Options Trading: Volatility

Submitted by Stock Market News on 27 May, 2011 - 17:18

The role of volatility in options trading.

Apart from the direction of the stock market, traders also have to consider volatility. There is a limited time to the movement of the market whether, its going to rise, fall or remain in a price range . Volatility is about the fluctuation of share prices in the market that will greatly affect your profitability whether you take or write a call. If you buy an option because you think that the stock market will take off, the chances of the expected movement before the expiry date will fall if the stock becomes less volatile. This also means lower premiums, because a stock's volatility has an important effect on time value. So its important to look into volatility for the extent of your option.

Unfortunately, forecasting in the stock market is not an exact science because market conditions change daily. Traders can research all they want, but all of that just gives you past past movements not future ones. But you can use historical data to give an insight, and see what's behind the movement of price actions to know what they could mean for your trade, and how you can benefit from them.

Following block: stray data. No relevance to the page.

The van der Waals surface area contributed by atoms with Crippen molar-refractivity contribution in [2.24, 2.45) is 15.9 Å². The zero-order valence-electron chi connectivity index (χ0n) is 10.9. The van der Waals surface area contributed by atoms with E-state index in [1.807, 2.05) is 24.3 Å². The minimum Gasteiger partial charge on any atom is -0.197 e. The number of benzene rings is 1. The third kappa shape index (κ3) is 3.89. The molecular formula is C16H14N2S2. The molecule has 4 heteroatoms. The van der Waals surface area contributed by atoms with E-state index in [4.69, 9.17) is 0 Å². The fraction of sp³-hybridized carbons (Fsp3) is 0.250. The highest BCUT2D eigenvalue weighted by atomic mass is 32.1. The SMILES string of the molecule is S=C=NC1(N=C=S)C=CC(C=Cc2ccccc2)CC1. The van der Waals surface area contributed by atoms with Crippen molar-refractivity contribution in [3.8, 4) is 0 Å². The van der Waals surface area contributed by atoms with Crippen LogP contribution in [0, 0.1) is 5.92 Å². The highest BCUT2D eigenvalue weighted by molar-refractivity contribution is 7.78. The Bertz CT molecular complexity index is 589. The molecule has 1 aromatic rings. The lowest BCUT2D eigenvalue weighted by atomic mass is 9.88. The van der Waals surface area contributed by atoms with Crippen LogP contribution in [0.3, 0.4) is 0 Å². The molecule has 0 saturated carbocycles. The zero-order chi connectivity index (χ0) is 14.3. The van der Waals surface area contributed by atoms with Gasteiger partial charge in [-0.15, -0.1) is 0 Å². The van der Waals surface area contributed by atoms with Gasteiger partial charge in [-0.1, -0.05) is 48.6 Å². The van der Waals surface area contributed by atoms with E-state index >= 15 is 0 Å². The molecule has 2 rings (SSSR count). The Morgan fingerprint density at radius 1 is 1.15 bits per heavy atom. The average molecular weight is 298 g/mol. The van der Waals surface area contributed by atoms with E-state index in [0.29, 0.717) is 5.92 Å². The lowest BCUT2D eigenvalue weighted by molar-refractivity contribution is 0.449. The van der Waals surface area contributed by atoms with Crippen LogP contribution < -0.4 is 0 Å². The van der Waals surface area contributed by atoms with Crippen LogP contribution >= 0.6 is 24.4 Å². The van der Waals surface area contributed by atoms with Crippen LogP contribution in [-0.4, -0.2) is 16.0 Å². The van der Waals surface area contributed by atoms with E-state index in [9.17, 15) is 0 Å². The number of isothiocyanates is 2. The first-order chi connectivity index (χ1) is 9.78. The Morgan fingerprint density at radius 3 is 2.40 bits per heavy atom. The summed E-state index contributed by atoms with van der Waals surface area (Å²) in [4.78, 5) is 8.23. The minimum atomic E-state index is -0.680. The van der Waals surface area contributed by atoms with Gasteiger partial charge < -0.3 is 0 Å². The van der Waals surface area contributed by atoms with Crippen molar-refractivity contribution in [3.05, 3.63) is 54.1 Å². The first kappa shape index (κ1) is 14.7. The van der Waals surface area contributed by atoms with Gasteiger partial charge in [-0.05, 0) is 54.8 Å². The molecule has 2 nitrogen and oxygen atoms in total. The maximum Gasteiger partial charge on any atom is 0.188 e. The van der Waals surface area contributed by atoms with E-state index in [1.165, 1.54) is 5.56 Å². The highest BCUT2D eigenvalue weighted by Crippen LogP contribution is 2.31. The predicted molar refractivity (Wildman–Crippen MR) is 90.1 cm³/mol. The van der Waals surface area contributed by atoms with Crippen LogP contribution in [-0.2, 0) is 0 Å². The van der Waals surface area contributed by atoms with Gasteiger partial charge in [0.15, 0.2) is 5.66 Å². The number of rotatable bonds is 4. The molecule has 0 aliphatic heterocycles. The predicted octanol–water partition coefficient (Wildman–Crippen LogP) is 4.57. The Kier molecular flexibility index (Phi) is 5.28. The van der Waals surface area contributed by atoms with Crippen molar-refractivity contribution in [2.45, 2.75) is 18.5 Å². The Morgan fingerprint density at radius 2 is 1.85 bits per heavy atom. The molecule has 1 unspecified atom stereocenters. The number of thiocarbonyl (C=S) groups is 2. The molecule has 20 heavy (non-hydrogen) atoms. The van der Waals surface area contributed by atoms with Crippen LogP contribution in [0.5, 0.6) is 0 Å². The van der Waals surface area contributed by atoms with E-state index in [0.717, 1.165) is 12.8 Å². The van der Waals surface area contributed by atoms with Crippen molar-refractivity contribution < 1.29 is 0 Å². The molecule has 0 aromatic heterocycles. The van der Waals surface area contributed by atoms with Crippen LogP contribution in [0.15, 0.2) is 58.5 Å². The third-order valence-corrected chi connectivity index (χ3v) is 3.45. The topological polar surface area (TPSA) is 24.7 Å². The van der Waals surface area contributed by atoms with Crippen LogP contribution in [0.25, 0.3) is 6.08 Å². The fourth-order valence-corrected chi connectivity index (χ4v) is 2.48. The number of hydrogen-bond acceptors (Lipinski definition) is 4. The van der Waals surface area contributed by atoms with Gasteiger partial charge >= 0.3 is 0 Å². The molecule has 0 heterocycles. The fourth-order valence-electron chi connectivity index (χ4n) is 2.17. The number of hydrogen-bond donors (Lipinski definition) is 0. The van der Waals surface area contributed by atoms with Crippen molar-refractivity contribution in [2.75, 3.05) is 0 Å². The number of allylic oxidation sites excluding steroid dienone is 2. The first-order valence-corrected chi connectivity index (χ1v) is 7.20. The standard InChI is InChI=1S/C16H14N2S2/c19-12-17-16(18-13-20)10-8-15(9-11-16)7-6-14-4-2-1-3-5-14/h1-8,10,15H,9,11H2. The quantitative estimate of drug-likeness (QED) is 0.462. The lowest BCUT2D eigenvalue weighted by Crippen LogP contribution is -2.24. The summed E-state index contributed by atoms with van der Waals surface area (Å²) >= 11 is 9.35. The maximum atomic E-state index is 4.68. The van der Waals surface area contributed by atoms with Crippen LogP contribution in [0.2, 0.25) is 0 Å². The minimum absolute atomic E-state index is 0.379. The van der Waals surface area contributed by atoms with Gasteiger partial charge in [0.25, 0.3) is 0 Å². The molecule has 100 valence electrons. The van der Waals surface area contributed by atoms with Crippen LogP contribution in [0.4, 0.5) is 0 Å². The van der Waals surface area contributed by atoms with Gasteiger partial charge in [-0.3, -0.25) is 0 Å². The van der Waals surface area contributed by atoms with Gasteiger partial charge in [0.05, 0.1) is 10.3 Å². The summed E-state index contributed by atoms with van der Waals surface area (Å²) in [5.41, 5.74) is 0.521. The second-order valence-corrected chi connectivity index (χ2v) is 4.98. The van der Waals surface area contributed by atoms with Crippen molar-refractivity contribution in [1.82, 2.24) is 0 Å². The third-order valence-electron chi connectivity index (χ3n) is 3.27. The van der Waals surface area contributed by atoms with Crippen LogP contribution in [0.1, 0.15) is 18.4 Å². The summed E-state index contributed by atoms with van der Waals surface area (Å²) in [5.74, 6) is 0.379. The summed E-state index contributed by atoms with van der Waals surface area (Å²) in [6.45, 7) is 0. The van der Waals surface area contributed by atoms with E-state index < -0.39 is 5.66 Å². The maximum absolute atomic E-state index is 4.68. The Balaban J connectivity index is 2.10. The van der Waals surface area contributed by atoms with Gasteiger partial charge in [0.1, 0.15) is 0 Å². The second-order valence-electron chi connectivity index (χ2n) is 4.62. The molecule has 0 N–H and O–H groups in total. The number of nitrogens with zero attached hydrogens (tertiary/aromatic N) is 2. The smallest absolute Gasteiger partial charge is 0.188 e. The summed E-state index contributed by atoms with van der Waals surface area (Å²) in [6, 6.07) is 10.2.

How to deal with Volatility

You can look at the expiry date. For example if you have an option with a two month expiry, use the stock's two-month historical volatility. In a different point of view, a stock may break out and increase after a period of low volatility.

If you think that volatility will rise, option strategies fares better. A rise in volatility goes hand in hand with significant price movements. This also increases the time value of the option.

On the other hand, if you think that volatility will fall, written strategies are more suitable. Decreased volatility is accompanied by a neutral market. This reduces the time value of the option.

This may sound easy, but unexpected changes in volatility also has an affect on your strategy. Even if the market moves along as you expected, a change can be detrimental to your position. If you buy call options and the volatility falls, you will lose money, even if the share prices increase. An increase in volatility can damage a written option strategy. If you go to ASX there is a theoretical option price calculator that you can use. You can also find tools online that will show you how volatility can affect your strategy.